Discover more from Better Bioeconomy
How Food Upcycling Can Combat Environmental Degradation and Food Insecurity
Food waste makes up roughly 8–10% of total global greenhouse gas emissions, nearly on par with emissions from worldwide road transportation.
The environmental, social and economic impact of food waste
Food waste is a pressing issue that carries severe environmental repercussions. Around one-third of all food produced globally goes to waste, which adds up to roughly 1.3 billion tons annually, costing a staggering US$1 trillion.
In the United States, a shocking 40% of food is lost or wasted each year, resulting in an estimated $218 billion in losses or 1.3% of GDP. This waste not only depletes precious resources like water, energy, and land, but it also contributes significantly to greenhouse gas emissions.
When food scraps are disposed of in landfills, they break down and emit methane, a highly potent greenhouse gas that can be up to 28–36 times more detrimental to the environment than carbon dioxide.
This is because bacteria decompose landfill waste, producing methane as a byproduct. Methane is even more potent than CO2 at trapping heat in the atmosphere.
Food waste makes up roughly 8–10% of total global greenhouse gas emissions, nearly on par with emissions from worldwide road transportation. On top of that, the process of producing, transporting, and disposing of unconsumed food uses up considerable amounts of resources like water and energy, further exacerbating its environmental impact.
Food waste is not just an environmental issue; it holds crucial social and economic implications as well. The resources utilized in the production and distribution of food that ultimately goes to waste could have been utilized to feed those who are in need. According to estimates from the Food and Agriculture Organization of the United Nations, nearly 690 million people worldwide suffer from hunger.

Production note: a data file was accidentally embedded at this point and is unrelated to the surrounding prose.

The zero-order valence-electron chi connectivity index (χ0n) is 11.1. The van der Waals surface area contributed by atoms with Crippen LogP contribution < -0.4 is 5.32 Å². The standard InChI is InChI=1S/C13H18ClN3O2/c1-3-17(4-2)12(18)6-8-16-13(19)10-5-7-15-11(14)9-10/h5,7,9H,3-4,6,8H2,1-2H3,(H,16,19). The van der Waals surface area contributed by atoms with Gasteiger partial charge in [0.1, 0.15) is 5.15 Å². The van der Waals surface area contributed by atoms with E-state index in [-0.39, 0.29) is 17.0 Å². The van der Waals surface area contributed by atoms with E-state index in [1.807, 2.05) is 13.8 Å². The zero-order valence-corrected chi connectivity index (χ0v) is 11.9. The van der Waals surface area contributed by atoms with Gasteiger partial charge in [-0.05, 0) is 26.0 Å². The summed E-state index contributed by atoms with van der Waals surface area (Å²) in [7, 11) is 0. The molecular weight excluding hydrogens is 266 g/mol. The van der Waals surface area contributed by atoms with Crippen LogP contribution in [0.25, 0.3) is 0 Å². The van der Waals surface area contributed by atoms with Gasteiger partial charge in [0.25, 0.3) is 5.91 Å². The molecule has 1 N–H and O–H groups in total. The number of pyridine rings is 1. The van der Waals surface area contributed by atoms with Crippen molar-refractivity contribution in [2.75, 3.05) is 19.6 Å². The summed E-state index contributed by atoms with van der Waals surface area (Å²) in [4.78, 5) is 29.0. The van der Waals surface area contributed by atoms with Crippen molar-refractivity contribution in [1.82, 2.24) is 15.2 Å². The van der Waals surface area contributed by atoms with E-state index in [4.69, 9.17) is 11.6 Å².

Alongside its ethical and communal impacts, food waste bears economic repercussions. Discarding food equates to a considerable squandering of resources and funds for households, corporations, and governments alike. In the United States solely, it’s projected that $218 billion is exhausted annually on cultivating, handling, shipping, and discarding food that ultimately goes to waste.
How food upcycling can help
Upcycling food involves converting food that would typically be discarded into fresh, consumable items. This approach employs scraps and remnants to decrease the quantity of refuse deposited in landfills. Not only does it reduce contamination, but it also conserves room in landfills that are already stretched thin.
Food upcycling offers the crucial advantage of minimizing greenhouse gas emissions. Disposing of food waste in landfills contributes to the generation of methane, which is more harmful to the environment than carbon dioxide. By practicing food upcycling, we can decrease the volume of waste that is dumped in landfills, leading to reduced greenhouse gas emissions.
Apart from reducing waste and mitigating greenhouse gas emissions, food upcycling also holds the potential for economic gains. Through reusing food scraps and remnants, businesses can invent new products and earn revenue from what would have been considered trash otherwise.
5 creative food upcycling examples
To combat food waste we can employ food upcycling techniques that convert food scraps into delicious and nutritious meals.
Peel the tough outer covering from broccoli stalks and purée the remaining tender stalks to create a tasty hummus from these often wasted stalks.
You can make a rich and savoury stock by simmering vegetable scraps like onion skins, carrot tops, and celery leaves in water. This stock is great for enriching soups and stews.
Fruit peels can be transformed into a scrumptious snack by baking them in the oven with a sprinkle of cinnamon and sugar until they become crispy and golden brown.
Stale bread can be turned into a delectable bread pudding with simple ingredients like milk, eggs, sugar, and spices.
Leftover smoothies can be used to make popsicles, a healthy and refreshing treat for hot summer days. By using these creative recipes, individuals can reduce food waste and contribute to a more sustainable future.
Bonus step: Reduce food waste. Here are 11 ways: